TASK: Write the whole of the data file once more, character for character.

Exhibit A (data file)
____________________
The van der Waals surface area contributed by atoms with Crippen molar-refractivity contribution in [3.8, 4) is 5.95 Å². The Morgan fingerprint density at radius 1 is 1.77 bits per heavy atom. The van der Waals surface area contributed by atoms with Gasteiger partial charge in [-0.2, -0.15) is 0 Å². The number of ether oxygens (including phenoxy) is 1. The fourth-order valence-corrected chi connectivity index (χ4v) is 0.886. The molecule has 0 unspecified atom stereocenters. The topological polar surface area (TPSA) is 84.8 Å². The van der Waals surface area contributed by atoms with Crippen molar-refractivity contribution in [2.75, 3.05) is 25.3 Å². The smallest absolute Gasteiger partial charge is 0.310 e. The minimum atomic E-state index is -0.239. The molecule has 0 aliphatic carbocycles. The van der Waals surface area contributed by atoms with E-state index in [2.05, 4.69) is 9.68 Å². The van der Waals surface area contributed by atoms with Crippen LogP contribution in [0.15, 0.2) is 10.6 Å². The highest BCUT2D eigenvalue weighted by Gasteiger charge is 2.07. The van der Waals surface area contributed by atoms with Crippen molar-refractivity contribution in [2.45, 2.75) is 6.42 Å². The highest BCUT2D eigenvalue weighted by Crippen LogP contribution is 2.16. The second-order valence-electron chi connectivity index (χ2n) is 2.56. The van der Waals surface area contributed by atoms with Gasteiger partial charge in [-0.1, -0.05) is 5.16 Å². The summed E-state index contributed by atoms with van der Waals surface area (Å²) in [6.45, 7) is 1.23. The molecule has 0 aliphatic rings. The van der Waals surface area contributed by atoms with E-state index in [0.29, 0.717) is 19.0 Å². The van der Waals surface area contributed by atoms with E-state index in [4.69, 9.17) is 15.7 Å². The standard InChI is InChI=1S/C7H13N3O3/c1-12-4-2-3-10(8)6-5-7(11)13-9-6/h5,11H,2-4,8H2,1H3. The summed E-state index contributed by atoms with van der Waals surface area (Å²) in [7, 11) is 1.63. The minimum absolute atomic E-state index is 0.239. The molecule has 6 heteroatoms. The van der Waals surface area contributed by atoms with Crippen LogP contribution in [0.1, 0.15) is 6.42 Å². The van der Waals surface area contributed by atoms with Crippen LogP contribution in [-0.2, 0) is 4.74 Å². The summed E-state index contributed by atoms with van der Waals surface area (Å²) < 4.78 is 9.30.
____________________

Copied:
The van der Waals surface area contributed by atoms with Crippen molar-refractivity contribution in [3.8, 4) is 5.95 Å². The Morgan fingerprint density at radius 1 is 1.77 bits per heavy atom. The van der Waals surface area contributed by atoms with Gasteiger partial charge in [-0.2, -0.15) is 0 Å². The number of ether oxygens (including phenoxy) is 1. The fourth-order valence-corrected chi connectivity index (χ4v) is 0.886. The molecule has 0 unspecified atom stereocenters. The topological polar surface area (TPSA) is 84.8 Å². The van der Waals surface area contributed by atoms with Crippen molar-refractivity contribution in [2.75, 3.05) is 25.3 Å². The smallest absolute Gasteiger partial charge is 0.310 e. The minimum atomic E-state index is -0.239. The molecule has 0 aliphatic carbocycles. The van der Waals surface area contributed by atoms with E-state index in [2.05, 4.69) is 9.68 Å². The van der Waals surface area contributed by atoms with Crippen LogP contribution in [0.15, 0.2) is 10.6 Å². The highest BCUT2D eigenvalue weighted by Gasteiger charge is 2.07. The van der Waals surface area contributed by atoms with Crippen molar-refractivity contribution in [2.45, 2.75) is 6.42 Å². The highest BCUT2D eigenvalue weighted by Crippen LogP contribution is 2.16. The second-order valence-electron chi connectivity index (χ2n) is 2.56. The van der Waals surface area contributed by atoms with Gasteiger partial charge in [-0.1, -0.05) is 5.16 Å². The summed E-state index contributed by atoms with van der Waals surface area (Å²) in [6.45, 7) is 1.23. The molecule has 0 aliphatic rings. The van der Waals surface area contributed by atoms with E-state index in [0.29, 0.717) is 19.0 Å². The van der Waals surface area contributed by atoms with E-state index in [4.69, 9.17) is 15.7 Å². The standard InChI is InChI=1S/C7H13N3O3/c1-12-4-2-3-10(8)6-5-7(11)13-9-6/h5,11H,2-4,8H2,1H3. The summed E-state index contributed by atoms with van der Waals surface area (Å²) in [7, 11) is 1.63. The minimum absolute atomic E-state index is 0.239. The molecule has 6 heteroatoms. The van der Waals surface area contributed by atoms with Crippen LogP contribution in [0.1, 0.15) is 6.42 Å². The van der Waals surface area contributed by atoms with Crippen LogP contribution in [-0.2, 0) is 4.74 Å². The summed E-state index contributed by atoms with van der Waals surface area (Å²) < 4.78 is 9.30.